How Common is Alcohol Abuse?

Alcohol AddictionAn alcohol addiction is not always taken as seriously as an addiction to other substances. Maybe that is because alcohol use is so common and legal. Perhaps the fact that an addiction to alcohol has its own name, alcoholism, shows that it is seen differently from other addictions.

Yet, as your family may know, an addiction to alcohol is just as serious and harmful as other addictions. It can cause many problems in your life and lead you down a negative, unhealthy path.

If alcohol is affecting your life, it’s important to realize that an addiction is not simple to quit. Over time, it changes your brain and your behaviors. It takes time—and often professional support—to quit safely and effectively and to stay in recovery.

What are the Symptoms of Alcohol Withdrawal?

When you stop using an addictive substance suddenly, especially after long-term or hard use, you can experience symptoms of withdrawal. This happens with alcohol just like it does with other addictive substances, especially when you try to quit “cold turkey.”

Stopping alcohol intake “cold turkey” can be dangerous, both because it can cause harmful symptoms and because people don’t always realize the danger of alcohol withdrawal. People often underestimate the potential consequences of withdrawal from alcohol just as they do with addiction to alcohol.

Soon after you stop drinking, you might feel your hands shaking and you could sweat, get headaches and feel nauseous and even vomit. You might also experience anxiety and insomnia. While these symptoms can be uncomfortable, they are considered mild symptoms of alcohol withdrawal. That’s because alcohol withdrawal can become more serious and dangerous. It can even be fatal.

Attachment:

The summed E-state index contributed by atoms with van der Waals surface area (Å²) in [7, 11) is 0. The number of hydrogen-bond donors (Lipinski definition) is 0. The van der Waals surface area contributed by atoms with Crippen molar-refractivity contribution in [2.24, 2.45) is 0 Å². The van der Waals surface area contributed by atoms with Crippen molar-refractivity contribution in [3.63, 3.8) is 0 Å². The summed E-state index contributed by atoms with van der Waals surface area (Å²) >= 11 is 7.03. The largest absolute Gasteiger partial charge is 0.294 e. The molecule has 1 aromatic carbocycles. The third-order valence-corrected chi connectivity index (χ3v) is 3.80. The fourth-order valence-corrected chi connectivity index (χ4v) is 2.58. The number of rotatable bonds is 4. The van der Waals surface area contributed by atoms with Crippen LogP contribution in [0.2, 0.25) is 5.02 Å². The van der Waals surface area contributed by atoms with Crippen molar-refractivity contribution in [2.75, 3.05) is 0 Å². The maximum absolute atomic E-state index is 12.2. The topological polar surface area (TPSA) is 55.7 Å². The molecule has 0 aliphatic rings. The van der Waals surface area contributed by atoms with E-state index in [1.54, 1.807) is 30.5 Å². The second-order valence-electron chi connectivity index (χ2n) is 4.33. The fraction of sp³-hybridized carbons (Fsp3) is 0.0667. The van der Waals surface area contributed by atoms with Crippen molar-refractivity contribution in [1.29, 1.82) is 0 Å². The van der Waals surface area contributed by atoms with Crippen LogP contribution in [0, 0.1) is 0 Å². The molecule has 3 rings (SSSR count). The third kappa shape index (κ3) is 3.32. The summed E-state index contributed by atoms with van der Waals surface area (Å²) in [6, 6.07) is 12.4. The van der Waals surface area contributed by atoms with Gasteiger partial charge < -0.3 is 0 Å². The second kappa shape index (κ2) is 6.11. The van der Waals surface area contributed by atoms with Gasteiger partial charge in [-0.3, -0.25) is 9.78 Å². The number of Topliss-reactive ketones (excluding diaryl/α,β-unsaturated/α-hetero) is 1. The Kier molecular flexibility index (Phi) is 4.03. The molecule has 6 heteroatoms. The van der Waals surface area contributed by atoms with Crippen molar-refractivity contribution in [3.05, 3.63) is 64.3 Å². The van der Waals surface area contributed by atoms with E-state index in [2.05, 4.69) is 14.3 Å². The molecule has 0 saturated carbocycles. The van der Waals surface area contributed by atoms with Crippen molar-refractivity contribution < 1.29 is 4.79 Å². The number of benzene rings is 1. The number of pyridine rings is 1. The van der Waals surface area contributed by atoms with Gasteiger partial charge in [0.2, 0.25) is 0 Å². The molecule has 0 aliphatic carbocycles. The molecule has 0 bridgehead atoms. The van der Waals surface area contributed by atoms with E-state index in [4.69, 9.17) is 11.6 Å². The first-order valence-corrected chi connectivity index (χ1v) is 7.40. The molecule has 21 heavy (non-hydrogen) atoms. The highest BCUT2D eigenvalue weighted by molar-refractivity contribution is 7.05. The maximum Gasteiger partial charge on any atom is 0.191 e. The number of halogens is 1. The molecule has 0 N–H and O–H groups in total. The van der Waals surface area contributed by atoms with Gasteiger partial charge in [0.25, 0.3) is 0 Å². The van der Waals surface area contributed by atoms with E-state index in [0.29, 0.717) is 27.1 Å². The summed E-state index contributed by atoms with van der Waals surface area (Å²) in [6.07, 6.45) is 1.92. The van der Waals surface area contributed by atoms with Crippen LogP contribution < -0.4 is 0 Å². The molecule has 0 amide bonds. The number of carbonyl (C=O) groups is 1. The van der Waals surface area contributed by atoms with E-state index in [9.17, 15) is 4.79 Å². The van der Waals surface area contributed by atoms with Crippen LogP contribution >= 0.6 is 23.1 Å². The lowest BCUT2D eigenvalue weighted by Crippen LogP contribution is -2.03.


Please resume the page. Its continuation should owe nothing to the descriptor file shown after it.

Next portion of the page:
If you experience the more severe symptoms, you could have hallucinations, delusions and seizures. You might become confused, have a fever, sweat heavily, hyperventilate, feel your heart beating very quickly and have increased blood pressure.

The symptoms that can possibly lead to death are the irregular heartbeat, the seizures and dysfunction of the kidney or liver.

Need More Information?

Call now to be connected with one of our friendly, helpful admissions specialists.

 (800) 270-4315Confidential Call


How Alcohol Abuse Affects Your Life

People who use healthy coping mechanisms to handle the difficulties of life tend to learn, grow and mature. But turning to alcohol to deal with problems is an unhealthy coping mechanism that’s often more focused on escaping the problem than on facing and working through it.

This method of using alcohol to cope can slow or pause your emotional development, getting in the way of finding healthier coping strategies and making it harder for you to handle difficulties in life.

This pattern ultimately doesn’t work, because life is full of difficult situations to handle. Also, an alcohol addiction only tends to cause more problems in your life that will be tough for you to handle without good coping mechanisms. For example, an alcohol addiction can contribute to financial troubles, health problems and unhealthy relationships.